You probably think I’m crazy. Salsify is a food photographer’s worst nightmare. Why would I ever choose something so ugly for my blog? I have to throw out my usual hashtags of #foodporn and #veggieofthegods in place of #eatmuddysticks.If you’ve ever seen salsify at the farmers market or a specialty produce store, you probably walked right by thinking they were literally the sticks they used to dig up the real root vegetables like carrots and beets. Or perhaps you thought they were parsnips that they found at the bottom of a compost heap. So why, you ask, do I bring you a recipe for these muddy sticks instead of all the glorious fall veggies at our fingertips?
Well, reason one is because this blog is about creating yummy recipes for exotic produce, not your run-of-the-mill butternut squash. But reason two — the far better reason — is because salsify is delicious! If you get over the fact that they look like decomposed witch fingers, they are actually pearly white inside and oh so yummy. They have an earthy taste a bit like artichokes crossed with parsnip, and can be used any way you would eat other root veggies — mashed, scalloped, fried, or in soups (my favorite fall treat).If you need more convincing, here are its nutritional highlights: it beats bananas in potassium, beats almost everything in inulin (a super-special fiber that acts as a prebiotic to keep your gut healthy), is a good source of protein, iron and copper, and has some C and B vitamins to boot.I served this to my family on a beautiful fall day in Sonoma County and we sat around all conjuring up theories on salsify’s origins and relatives (my research now indicates we were waaaaay off). Turns out that salsify is in the dandelion family (if you’ve ever pulled up a giant dandelion with a big, onerous taproot from your garden, it’s not hard to see the relation). Black salsify, like the one I use in this soup, was first cultivated in Spain which is why this variety is also called Spanish Salsify and was apparently popular in the 1500’s because it was thought to ward off the plague (about as kooky a theory as not bathing to ward of the plague). Whether this will protect you from the plague next time you go to Yosemite or not, this is a wonderful, mild soup for a fall day. I hope you enjoy the balance of flavors the ingredients afford: the green apple gives it a hint of sweetness, the splash of vermouth brightens up the earthy flavor of the salsify, and the crispy salsify chips give it the bit of crunch that takes any pureed soup to the gourmet level.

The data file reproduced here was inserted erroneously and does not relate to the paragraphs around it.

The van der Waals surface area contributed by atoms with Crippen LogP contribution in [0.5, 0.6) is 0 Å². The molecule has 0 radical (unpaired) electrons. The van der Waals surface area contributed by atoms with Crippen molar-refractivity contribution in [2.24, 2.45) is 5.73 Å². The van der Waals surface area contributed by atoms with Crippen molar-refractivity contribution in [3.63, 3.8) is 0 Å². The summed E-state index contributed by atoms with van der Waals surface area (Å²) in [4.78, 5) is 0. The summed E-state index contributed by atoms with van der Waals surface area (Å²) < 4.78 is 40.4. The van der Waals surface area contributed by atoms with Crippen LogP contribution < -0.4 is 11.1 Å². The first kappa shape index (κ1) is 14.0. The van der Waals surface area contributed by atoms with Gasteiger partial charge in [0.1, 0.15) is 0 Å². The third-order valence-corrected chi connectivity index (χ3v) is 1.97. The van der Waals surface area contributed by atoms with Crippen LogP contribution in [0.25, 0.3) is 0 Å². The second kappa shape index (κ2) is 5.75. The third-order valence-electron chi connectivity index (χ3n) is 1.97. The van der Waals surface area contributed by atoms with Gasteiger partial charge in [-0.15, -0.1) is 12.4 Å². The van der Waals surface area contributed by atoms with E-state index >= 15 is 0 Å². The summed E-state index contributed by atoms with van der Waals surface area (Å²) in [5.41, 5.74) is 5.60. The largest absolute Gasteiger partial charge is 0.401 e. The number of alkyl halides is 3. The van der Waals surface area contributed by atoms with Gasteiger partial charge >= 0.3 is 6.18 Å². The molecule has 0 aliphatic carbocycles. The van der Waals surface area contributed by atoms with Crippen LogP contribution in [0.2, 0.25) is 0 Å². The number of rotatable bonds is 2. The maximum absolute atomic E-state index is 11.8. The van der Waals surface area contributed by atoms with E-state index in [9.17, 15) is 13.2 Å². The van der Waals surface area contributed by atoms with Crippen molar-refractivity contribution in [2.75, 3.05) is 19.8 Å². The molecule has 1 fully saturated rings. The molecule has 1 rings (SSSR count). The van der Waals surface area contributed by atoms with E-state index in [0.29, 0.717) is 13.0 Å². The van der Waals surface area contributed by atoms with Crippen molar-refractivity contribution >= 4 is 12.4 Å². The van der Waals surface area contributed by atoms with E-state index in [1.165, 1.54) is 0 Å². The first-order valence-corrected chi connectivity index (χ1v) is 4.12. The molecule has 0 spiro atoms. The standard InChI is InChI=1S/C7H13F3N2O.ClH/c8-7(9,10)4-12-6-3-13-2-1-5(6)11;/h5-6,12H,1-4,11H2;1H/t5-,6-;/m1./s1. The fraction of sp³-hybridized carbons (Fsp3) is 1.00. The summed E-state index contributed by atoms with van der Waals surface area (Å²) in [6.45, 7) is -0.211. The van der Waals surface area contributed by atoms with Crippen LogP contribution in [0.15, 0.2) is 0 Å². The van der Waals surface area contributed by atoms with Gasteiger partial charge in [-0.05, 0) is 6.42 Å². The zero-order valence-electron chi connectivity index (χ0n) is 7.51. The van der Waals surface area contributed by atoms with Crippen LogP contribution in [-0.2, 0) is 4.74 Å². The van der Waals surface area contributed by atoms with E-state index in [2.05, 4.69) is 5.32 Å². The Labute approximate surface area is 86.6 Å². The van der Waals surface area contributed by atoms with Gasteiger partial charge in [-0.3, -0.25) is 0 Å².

BTW, if you can’t find salsify, go aheaed and give the recipe a try using parsnip — I’m sure it would be delicious!
Splendiferous Salsify Soup with Salsify Chips
- 2 Tablespoons olive oil or butter
- 1 large white onion, peeled and diced
- 3 celery stalks, chopped
- 4 salsifies, peeled and chopped, plus 1 salsify with the peel on for the chips
- 1 potato, peeled and chopped
- 1 green apple, peeled, seeded and chopped
- 40 oz vegetable stock
- 1 splash of dry vermouth (or dry sherry)
- 1/2 cup cream
- Salt and freshly cracked pepper to taste
Heat the olive oil in a large saucepan over medium heat. Add the onion and sauté for 5-10 minutes until onion softens but does not brown. Add the celery and sauté another 2-3 minutes. Add the chopped salsify, potato, apple and sauté for 5 minutes until vegetables begin to soften. Pour in the vegetable stock and vermouth and bring to a boil. Cover and simmer on low for 30 minutes.
While the soup simmers you can make the salsify chips. Wash and scrub the salsify and dry with a towel. Slice very finely into thin chips. Heat some cooking oil in a small pan over medium-high heat. Drop in the salsify chips and deep fry until they begin to get a bit wavy and toasted. Remove with a slotted spoon and lay them out on a paper towel to cool slightly and harden.
Next, pureé the soup until very smooth. Stir in the cream/half & half. Taste and adjust the seasoning with salt and freshly cracked pepper. If you prefer your soup thinner you can add more stock. Serve hot and topped with salsify chips.